For 10 years, the University of Notre Dame has been the only major American university to bar companies that make clothing and other products with its logo from producing those products in China, Bloomberg reported. The policy is a response to China's ban on independent unions. Some lawmakers looking for ways to punish China for various reasons are examining Notre Dame's policy with the hope that other universities will adopt it, the article said.
While many American colleges have created global outposts where local sponsors have paid big bucks for that to happen, Bard College has set up programs without such resources in numerous locations, without a hefty endowment. Today, the Open Society Foundation -- founded by George Soros and an organization that rarely donates to American higher education -- is announcing a $60 million gift to Bard to support the college's far-flung operations, The New York Times reported.
Representatives of the three faculty unions staked out their respective positions on student learning outcomes assessment in a new paper released by the National Institute for Learning Outcomes Assessment. The report is being touted as the first time the three associations -- which represent some 450,000 members, many of whom are not assumed to embrace such assessments -- have gone on the record on the subject.
The three representatives -- Gary Rhoades of the American Association of University Professors, Larry Gold of the American Federation of Teachers and Mark Smith of the National Education Association -- each asserted the importance of involving faculty members on the local level in efforts to measure learning outcomes. They also warned against relying on the kinds of standardized tests that are used by states in judging K-12 schools for the federal No Child Left Behind Act, because higher education is an even more complex and diverse sector. "As inappropriate as these proposals are in K-12 education, they are even more inappropriate in higher education situations where the goal is not simply to learn content but also to develop critical thinking and interpretive skills," said Smith.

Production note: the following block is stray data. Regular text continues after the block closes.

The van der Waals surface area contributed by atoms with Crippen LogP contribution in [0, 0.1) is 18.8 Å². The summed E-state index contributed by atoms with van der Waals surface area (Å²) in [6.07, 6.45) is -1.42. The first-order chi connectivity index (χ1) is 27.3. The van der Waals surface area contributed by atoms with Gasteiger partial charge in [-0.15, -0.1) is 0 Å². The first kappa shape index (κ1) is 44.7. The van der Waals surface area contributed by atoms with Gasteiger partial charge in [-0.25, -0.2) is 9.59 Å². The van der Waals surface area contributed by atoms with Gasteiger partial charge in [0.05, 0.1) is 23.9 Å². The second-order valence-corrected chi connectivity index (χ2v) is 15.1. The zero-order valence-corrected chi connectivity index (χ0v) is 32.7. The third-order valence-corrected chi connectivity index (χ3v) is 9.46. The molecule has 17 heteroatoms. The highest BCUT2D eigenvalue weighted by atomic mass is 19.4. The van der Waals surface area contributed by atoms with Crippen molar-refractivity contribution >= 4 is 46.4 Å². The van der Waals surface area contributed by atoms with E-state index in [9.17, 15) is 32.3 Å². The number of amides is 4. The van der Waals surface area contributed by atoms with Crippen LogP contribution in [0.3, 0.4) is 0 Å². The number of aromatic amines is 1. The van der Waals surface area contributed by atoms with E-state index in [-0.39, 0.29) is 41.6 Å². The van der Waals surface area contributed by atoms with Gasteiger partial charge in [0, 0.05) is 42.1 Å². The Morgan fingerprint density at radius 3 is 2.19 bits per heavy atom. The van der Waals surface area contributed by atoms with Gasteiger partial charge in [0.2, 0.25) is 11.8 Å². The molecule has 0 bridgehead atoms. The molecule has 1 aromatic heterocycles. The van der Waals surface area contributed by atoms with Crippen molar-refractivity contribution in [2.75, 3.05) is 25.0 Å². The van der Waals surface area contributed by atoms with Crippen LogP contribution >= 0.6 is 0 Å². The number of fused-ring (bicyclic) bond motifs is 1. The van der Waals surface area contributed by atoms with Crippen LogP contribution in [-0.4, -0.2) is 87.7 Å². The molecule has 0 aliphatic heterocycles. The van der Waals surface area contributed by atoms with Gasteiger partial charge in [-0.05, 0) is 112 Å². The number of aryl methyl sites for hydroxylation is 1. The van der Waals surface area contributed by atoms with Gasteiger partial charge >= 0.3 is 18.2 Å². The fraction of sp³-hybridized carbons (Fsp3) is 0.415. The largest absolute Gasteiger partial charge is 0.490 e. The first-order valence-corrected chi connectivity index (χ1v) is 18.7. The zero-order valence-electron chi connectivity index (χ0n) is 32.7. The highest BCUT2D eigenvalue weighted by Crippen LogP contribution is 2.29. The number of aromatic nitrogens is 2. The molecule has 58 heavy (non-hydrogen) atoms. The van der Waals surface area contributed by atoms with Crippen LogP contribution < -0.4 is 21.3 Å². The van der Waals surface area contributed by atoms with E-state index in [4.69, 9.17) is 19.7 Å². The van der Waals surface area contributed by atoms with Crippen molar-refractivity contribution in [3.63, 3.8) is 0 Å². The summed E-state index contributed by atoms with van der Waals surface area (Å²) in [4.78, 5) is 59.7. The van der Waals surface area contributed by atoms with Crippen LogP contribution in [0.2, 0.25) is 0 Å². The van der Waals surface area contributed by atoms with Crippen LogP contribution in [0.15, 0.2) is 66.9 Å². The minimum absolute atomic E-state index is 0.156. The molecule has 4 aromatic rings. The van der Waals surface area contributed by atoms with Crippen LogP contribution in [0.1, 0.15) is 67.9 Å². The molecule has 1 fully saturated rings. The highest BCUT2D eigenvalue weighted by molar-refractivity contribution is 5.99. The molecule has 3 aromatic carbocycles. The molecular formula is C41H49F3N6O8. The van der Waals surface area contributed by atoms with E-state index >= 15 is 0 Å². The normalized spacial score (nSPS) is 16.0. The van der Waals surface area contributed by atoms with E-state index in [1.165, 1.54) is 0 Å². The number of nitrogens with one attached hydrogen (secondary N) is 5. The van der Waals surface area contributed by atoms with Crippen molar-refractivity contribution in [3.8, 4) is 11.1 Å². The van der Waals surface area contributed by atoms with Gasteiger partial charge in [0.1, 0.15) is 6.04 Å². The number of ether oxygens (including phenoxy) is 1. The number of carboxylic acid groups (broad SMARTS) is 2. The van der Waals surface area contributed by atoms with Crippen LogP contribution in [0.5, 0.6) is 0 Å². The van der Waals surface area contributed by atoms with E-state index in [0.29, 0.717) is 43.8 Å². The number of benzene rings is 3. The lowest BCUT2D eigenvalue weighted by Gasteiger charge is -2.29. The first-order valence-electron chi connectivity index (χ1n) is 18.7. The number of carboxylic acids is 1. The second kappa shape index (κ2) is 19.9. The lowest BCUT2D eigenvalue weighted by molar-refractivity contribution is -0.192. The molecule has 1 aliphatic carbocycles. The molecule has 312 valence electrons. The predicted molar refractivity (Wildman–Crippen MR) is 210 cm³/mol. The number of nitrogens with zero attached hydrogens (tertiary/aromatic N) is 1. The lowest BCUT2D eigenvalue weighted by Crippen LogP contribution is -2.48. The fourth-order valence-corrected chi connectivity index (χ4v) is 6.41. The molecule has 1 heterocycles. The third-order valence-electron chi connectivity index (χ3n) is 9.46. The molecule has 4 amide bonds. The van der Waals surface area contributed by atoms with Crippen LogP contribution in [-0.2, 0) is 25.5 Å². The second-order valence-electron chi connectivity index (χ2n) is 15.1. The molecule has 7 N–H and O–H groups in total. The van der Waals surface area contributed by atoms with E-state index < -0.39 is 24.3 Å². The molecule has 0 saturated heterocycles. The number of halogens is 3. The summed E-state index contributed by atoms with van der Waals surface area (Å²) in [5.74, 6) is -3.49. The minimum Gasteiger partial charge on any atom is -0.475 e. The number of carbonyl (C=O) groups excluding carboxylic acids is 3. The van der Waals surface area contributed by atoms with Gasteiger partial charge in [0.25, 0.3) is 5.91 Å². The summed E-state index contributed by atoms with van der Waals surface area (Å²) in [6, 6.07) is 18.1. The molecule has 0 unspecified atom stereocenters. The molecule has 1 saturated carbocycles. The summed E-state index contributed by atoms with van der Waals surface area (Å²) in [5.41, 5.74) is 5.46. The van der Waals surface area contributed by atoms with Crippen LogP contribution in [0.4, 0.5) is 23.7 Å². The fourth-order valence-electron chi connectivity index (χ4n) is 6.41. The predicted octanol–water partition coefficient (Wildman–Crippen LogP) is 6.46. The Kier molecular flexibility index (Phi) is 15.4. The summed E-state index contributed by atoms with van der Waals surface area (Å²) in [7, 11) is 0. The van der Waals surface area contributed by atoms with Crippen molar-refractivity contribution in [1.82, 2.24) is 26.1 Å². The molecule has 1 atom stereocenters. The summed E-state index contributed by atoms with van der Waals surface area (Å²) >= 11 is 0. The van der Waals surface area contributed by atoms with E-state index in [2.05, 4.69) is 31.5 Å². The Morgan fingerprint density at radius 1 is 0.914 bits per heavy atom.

Rhoades argued that the extensive use of adjuncts undermines student achievement, and that a focus on productivity from policy-makers has hampered non-tenure track and tenured faculty members' ability to advise and provide mentorship that helps students -- who are increasingly demographically diverse. "The challenge is that producing better learning outcomes is an inherently labor intensive endeavor," he said.
Gold referred to the AFT's release last month of a policy statement on outcomes assessment and encouraged members to wade into an honest debate. "Genuine discussion of issues such as these has to begin with a willingness to 'hear a discouraging word,'" he said. "Front-line faculty and staff will not agree with every idea that comes down the pike, nor should they; but they and the AFT are strongly committed to engaging in constructive efforts to improve student success."
The attorney general's office in Massachusetts has asked the University of Phoenix for documents and information going back a decade as part of a larger review into "possible unfair or deceptive methods, acts, or practices by for-profit educational institutions in connection with the recruitment of students and the financing of education," the university's parent company announced Monday. In the statement, the Apollo Group said its officials believed that the review stemmed from a coordinated effort by several states "considering investigatory or other inquires into recruiting practices and the financing of education at proprietary educational institutions." The Huffington Post reported this month that as many as 10 attorneys general were cooperating to look into for-profit higher education.